Though not opposing the Trans-Pacific Partnership (TPP), the Bank of Thailand raised concerns on the influence of such agreement on Thailand’s investment and capital flows. In a research written by Harit Rodprasert, a senior economist, the author expresses concerns in two main areas.
First, the policy space to keep capital flows in control. He noted that TPP tends to limit member countries’ ability in keeping capital flows at the level accommodating economic and financial stability. Capital flows offer new options for investment, saving and fund mobilisation. In the form of foreign direct investment, the flows could lead to transfer of technology and greater competitiveness. Yet, they could generate risks to the financial sector, if this leads to foreign exchange volatility. The influx could also cause bubble in the property market. Massive outflows, in contrast, could pose problems in a country’s balance of payments and liquidity.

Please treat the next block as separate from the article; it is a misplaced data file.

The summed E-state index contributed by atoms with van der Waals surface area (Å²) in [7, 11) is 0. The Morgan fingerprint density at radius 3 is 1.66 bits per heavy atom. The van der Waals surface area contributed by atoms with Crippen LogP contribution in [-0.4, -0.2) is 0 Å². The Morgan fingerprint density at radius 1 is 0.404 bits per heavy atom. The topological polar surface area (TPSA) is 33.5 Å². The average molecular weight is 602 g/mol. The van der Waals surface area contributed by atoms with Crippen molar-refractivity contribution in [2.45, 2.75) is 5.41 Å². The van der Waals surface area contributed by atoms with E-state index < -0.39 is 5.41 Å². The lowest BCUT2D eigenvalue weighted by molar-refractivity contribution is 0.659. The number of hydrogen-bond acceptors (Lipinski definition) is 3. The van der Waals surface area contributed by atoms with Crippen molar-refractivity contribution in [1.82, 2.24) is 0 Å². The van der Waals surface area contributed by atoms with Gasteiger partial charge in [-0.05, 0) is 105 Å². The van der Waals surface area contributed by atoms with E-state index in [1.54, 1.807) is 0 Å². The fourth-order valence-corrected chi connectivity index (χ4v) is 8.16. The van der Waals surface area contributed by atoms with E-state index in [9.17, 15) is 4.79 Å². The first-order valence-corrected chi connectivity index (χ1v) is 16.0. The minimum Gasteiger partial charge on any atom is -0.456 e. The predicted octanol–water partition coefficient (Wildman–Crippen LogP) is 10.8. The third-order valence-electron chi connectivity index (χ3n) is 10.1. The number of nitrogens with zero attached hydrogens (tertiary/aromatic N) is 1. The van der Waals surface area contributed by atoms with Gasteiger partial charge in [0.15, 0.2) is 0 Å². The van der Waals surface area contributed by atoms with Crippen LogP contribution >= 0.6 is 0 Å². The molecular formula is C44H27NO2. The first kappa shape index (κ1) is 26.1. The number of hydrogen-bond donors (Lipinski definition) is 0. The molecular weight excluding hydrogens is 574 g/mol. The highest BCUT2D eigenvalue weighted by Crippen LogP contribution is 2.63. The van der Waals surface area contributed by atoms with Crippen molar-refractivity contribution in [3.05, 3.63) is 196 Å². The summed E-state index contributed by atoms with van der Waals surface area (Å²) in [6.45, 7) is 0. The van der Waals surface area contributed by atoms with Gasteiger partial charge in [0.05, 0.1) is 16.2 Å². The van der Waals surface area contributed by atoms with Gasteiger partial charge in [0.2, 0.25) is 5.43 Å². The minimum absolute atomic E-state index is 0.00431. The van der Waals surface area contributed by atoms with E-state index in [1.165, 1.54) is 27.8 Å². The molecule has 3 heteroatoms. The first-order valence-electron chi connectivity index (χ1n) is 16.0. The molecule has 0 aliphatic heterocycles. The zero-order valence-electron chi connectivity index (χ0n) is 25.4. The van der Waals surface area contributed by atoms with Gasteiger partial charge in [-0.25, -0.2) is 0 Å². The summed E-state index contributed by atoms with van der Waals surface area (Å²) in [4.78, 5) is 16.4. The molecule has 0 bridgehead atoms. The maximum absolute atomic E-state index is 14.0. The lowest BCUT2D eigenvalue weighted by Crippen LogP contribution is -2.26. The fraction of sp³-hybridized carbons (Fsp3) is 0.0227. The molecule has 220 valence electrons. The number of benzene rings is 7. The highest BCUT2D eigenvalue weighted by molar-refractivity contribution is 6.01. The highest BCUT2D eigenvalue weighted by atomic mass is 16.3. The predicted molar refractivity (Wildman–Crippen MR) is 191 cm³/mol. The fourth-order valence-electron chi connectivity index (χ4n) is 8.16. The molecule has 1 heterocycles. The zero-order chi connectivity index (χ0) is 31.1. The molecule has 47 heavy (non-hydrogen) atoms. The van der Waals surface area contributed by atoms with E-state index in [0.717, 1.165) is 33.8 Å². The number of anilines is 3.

“The agreement under the TPP framework would benefit the general public only when investor protection and policy space is balanced,” he said.
The TPP is a key part of US President Barack Obama’s economic strategy and the government’s move to join the group coincides with next week’s visit by Obama. Thailand has already signed free-trade agreements with other members of the bloc, except the US and Canada. Original signatories to the group are Brunei, Chile, Singapore and New Zealand while negotiating members include Australia, Vietnam and Malaysia. Other negotiating members are Canada, Mexico, Peru and the US.
Second, Harit was concerned if Thailand and other member countries would be pressured to open up their financial sectors up on the US requests.
He noted that liberalisation in developing countries would enhance efficiency of the financial sector, but policy makers must also take into account the competitiveness of local players. The timing of the liberalisation is crucial, to ensure preparation among local players. Plus, allowing cross-border transactions without the presence of physical branches could also compromise the supervision and consumer protection.
“The financial liberalisation must be carried out gradually, taking into account benefits to consumers and readiness of financial institutions. Local players need time to adjust and increase competitiveness, for sustainable development,” he said.